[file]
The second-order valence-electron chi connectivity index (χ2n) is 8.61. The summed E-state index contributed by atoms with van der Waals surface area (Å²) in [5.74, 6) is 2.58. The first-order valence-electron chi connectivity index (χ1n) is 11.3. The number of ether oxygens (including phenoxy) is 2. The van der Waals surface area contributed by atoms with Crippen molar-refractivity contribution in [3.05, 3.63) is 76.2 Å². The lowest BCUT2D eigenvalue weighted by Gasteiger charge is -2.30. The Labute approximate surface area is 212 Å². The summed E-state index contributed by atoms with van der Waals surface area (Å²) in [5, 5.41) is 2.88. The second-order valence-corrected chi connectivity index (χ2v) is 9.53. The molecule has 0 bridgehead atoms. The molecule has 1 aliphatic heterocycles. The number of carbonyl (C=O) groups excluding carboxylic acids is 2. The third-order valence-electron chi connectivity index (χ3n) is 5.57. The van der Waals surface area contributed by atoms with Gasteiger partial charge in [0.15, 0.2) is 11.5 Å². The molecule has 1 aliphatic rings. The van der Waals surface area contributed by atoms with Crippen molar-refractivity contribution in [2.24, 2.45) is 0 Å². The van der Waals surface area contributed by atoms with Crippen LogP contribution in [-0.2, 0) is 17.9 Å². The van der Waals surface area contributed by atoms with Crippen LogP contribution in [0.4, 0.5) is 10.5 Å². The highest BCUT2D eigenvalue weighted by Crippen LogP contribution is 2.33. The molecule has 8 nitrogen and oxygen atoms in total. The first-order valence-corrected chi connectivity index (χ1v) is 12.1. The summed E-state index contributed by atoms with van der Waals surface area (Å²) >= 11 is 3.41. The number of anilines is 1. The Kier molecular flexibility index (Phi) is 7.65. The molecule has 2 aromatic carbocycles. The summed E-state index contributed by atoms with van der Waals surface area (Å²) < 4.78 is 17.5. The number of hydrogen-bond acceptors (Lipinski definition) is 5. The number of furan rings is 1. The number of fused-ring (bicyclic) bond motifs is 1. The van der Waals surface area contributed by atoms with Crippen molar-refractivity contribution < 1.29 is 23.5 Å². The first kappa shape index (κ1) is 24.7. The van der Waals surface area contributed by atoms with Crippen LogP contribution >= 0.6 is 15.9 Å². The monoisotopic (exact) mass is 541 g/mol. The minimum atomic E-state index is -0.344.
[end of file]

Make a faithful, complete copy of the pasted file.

The second-order valence-electron chi connectivity index (χ2n) is 8.61. The summed E-state index contributed by atoms with van der Waals surface area (Å²) in [5.74, 6) is 2.58. The first-order valence-electron chi connectivity index (χ1n) is 11.3. The number of ether oxygens (including phenoxy) is 2. The van der Waals surface area contributed by atoms with Crippen molar-refractivity contribution in [3.05, 3.63) is 76.2 Å². The lowest BCUT2D eigenvalue weighted by Gasteiger charge is -2.30. The Labute approximate surface area is 212 Å². The summed E-state index contributed by atoms with van der Waals surface area (Å²) in [5, 5.41) is 2.88. The second-order valence-corrected chi connectivity index (χ2v) is 9.53. The molecule has 0 bridgehead atoms. The molecule has 1 aliphatic heterocycles. The number of carbonyl (C=O) groups excluding carboxylic acids is 2. The third-order valence-electron chi connectivity index (χ3n) is 5.57. The van der Waals surface area contributed by atoms with Gasteiger partial charge in [0.15, 0.2) is 11.5 Å². The molecule has 1 aliphatic rings. The van der Waals surface area contributed by atoms with Crippen molar-refractivity contribution in [2.24, 2.45) is 0 Å². The van der Waals surface area contributed by atoms with Crippen LogP contribution in [-0.2, 0) is 17.9 Å². The van der Waals surface area contributed by atoms with Crippen LogP contribution in [0.4, 0.5) is 10.5 Å². The highest BCUT2D eigenvalue weighted by Crippen LogP contribution is 2.33. The molecule has 8 nitrogen and oxygen atoms in total. The first-order valence-corrected chi connectivity index (χ1v) is 12.1. The summed E-state index contributed by atoms with van der Waals surface area (Å²) >= 11 is 3.41. The number of anilines is 1. The Kier molecular flexibility index (Phi) is 7.65. The molecule has 2 aromatic carbocycles. The summed E-state index contributed by atoms with van der Waals surface area (Å²) < 4.78 is 17.5. The number of hydrogen-bond acceptors (Lipinski definition) is 5. The number of furan rings is 1. The number of fused-ring (bicyclic) bond motifs is 1. The van der Waals surface area contributed by atoms with Crippen molar-refractivity contribution < 1.29 is 23.5 Å². The first kappa shape index (κ1) is 24.7. The van der Waals surface area contributed by atoms with Crippen LogP contribution >= 0.6 is 15.9 Å². The monoisotopic (exact) mass is 541 g/mol. The minimum atomic E-state index is -0.344.